Now, on the international front, it’s a little different. There are entirely sovereign countries that have really no obligation to U.S. law. When you get clients that have assets abroad — and whether those are business assets or certain types of investment vehicles — a lot of times you’re at the mercy of a number of different people. It could be foreign trustees, foreign brokerage or investment advisors, foreign chartered accountants, or foreign tax attorneys. Or it might be having to really push your client to advocate and persuade them to meet the U.S. deadlines because they have their own separate deadlines and business cycles.
In the international piece, we have to take into account other countries’ finalization of tax returns and financials and provide that information on time so we can do the conversions to U.S. tax principles. On the domestic side when you miss the international filings, there’s a lot of statutory, huge civil fines under sections 6038 and 6039 of our code.
It’s not just a matter of, “We just missed a deadline and it’s going to be a slap on the wrist.” Many times there’s an automatic penalty in the realm of $10,000 or more and then you’ve got to fight to get it removed. Then the question is how do you bill that? How do you collect it? How do you communicate? That’s kind of the struggle when you’ve got cross-border reporting for clients.
William Hoffman: Has the conformity problem gotten worse with COVID-19 and economic contraction of the last couple of years?
Ryan Losi: In the decade of the 2000s it seemed like Congress passed a major bill every single year. Finally after 2010 there was a little breathing room. It was only every two or three years.
I think what happened is COVID-19 demonstrated if you couldn’t work and be productive in a remote setting, then your customer and clients would see it. It stood out and in particular at the IRS and all of its different departments. Just having people available to man phones or departments to process [powers of attorney] jumped out dramatically.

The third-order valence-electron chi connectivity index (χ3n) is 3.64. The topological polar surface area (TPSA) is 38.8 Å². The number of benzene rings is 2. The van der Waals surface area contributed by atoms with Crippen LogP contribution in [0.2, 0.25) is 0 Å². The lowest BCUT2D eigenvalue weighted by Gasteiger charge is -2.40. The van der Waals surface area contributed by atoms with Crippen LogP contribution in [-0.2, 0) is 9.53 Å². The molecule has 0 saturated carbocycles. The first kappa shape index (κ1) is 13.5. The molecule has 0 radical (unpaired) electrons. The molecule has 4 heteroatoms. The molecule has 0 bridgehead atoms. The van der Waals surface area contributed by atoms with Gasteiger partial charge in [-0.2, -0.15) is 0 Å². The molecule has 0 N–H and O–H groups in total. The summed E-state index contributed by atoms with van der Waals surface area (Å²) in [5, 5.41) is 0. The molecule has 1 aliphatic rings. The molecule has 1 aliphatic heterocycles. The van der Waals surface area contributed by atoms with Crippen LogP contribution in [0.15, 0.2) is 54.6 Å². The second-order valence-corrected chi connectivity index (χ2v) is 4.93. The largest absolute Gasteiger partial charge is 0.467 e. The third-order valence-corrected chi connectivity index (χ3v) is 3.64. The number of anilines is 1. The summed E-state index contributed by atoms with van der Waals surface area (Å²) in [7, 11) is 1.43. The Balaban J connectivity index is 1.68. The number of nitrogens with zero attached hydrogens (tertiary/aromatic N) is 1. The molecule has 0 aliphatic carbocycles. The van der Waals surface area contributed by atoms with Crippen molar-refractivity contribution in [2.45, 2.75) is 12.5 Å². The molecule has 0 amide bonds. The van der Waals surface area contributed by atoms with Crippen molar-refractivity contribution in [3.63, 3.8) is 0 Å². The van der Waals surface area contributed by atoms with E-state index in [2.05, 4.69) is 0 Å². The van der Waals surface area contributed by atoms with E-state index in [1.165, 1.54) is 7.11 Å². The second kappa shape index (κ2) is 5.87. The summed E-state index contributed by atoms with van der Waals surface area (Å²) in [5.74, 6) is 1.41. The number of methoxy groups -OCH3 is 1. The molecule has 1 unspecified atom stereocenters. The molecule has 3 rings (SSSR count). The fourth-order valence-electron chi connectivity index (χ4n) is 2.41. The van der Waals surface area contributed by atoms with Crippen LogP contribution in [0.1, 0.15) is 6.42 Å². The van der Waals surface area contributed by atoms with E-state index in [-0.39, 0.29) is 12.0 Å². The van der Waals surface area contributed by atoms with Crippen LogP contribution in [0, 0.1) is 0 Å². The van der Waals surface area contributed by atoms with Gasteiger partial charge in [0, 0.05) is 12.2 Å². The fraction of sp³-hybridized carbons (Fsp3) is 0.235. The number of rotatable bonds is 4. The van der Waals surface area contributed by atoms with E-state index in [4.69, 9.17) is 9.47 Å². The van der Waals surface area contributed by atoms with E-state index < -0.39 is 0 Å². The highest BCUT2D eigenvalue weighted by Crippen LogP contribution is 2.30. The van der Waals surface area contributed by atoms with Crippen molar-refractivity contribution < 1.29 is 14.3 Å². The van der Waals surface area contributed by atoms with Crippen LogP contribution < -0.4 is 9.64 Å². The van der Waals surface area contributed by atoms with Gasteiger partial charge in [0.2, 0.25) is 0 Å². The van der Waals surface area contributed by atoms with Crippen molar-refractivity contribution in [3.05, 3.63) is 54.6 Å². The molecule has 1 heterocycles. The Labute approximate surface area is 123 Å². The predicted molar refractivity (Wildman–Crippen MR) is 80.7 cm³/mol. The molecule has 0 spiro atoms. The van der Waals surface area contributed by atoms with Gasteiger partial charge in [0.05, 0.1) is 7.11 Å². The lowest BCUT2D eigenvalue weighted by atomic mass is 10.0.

The amount of time that we’re spending just trying to get the service or tax authority to address our issue — not fix it, just address it — so that we can communicate to the client that it’s actually going to be resolved has dramatically gone up. But it was going up at the federal level anyway because of the reduction in workforce at the IRS over the past decade.
William Hoffman: Phyllis, what do you think?
Phyllis Jo Kubey: I would agree with what Ryan said about the pivoting of the IRS and the state tax agencies to a teleworking environment. That was a huge, heavy lift, particularly for the IRS where so many of the phone operations come out of Wage and Investment, which was one of the least teleworkable business operating divisions prior to COVID-19. How they got that up and running was just astonishing.
I do think it’s kind of fun when I call the practitioner priority service now and get to ask where people are. They sound just snug as a bug in a rug in their basement working from home.
William Hoffman: I’m really glad that we’ve got two longtime tax professionals here on the podcast to compare and contrast their experiences. I want to call a lightning round. I’m going to call on each of you by name in turn, and I’m going to mention 10 issues of what we believe are of current interest or concern to tax preparers and practitioners during the 2021 filing season.
I want your first impressions, thoughts, anecdotes, ideas, or insights about those things either for yourself, your clients, the IRS and tax administration, the tax profession, or the whole universe in general.
Phyllis, IRS Practitioner Services.
Phyllis Jo Kubey: IRS Practitioner Services is one of our most beloved and hated resources. Beloved because we really need that level of service that’s particular and more specialized for practitioners, and hated because of the IRS resource limitations that often equates to long hold times.